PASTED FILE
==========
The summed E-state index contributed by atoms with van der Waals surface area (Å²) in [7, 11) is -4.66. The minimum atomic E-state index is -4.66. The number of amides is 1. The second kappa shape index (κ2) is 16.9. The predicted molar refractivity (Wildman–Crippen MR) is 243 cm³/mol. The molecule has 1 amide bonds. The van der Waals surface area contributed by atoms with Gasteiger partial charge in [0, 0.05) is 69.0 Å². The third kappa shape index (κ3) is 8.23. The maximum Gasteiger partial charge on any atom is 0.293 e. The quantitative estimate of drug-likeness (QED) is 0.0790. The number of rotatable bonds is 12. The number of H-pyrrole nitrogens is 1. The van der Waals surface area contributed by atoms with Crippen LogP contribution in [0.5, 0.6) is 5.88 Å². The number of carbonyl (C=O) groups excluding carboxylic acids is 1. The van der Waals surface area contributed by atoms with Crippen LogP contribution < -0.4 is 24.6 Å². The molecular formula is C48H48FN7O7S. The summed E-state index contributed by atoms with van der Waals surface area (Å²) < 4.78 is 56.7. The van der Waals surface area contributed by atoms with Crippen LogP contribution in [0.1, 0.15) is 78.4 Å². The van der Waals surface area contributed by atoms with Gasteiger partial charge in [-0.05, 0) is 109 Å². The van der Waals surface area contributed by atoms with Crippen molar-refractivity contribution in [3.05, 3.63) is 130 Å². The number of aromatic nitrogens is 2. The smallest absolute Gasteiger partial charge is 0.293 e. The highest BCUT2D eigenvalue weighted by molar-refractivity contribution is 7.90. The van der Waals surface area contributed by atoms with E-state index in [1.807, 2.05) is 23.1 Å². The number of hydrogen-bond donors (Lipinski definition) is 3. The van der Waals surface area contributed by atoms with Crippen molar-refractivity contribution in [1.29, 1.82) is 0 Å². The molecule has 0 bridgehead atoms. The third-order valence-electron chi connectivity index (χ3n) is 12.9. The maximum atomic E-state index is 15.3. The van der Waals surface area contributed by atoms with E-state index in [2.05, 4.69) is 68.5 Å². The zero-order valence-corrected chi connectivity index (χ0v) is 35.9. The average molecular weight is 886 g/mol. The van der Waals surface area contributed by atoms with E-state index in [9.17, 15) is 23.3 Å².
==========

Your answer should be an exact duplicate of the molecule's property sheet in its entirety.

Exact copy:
The summed E-state index contributed by atoms with van der Waals surface area (Å²) in [7, 11) is -4.66. The minimum atomic E-state index is -4.66. The number of amides is 1. The second kappa shape index (κ2) is 16.9. The predicted molar refractivity (Wildman–Crippen MR) is 243 cm³/mol. The molecule has 1 amide bonds. The van der Waals surface area contributed by atoms with Gasteiger partial charge in [0, 0.05) is 69.0 Å². The third kappa shape index (κ3) is 8.23. The maximum Gasteiger partial charge on any atom is 0.293 e. The quantitative estimate of drug-likeness (QED) is 0.0790. The number of rotatable bonds is 12. The number of H-pyrrole nitrogens is 1. The van der Waals surface area contributed by atoms with Crippen LogP contribution in [0.5, 0.6) is 5.88 Å². The number of carbonyl (C=O) groups excluding carboxylic acids is 1. The van der Waals surface area contributed by atoms with Crippen LogP contribution < -0.4 is 24.6 Å². The molecular formula is C48H48FN7O7S. The summed E-state index contributed by atoms with van der Waals surface area (Å²) < 4.78 is 56.7. The van der Waals surface area contributed by atoms with Crippen LogP contribution in [0.1, 0.15) is 78.4 Å². The van der Waals surface area contributed by atoms with Gasteiger partial charge in [-0.05, 0) is 109 Å². The van der Waals surface area contributed by atoms with Crippen molar-refractivity contribution in [3.05, 3.63) is 130 Å². The number of aromatic nitrogens is 2. The smallest absolute Gasteiger partial charge is 0.293 e. The highest BCUT2D eigenvalue weighted by molar-refractivity contribution is 7.90. The van der Waals surface area contributed by atoms with E-state index in [1.807, 2.05) is 23.1 Å². The number of hydrogen-bond donors (Lipinski definition) is 3. The van der Waals surface area contributed by atoms with Crippen molar-refractivity contribution in [1.29, 1.82) is 0 Å². The molecule has 0 bridgehead atoms. The third-order valence-electron chi connectivity index (χ3n) is 12.9. The maximum atomic E-state index is 15.3. The van der Waals surface area contributed by atoms with E-state index in [2.05, 4.69) is 68.5 Å². The zero-order valence-corrected chi connectivity index (χ0v) is 35.9. The average molecular weight is 886 g/mol. The van der Waals surface area contributed by atoms with E-state index in [9.17, 15) is 23.3 Å².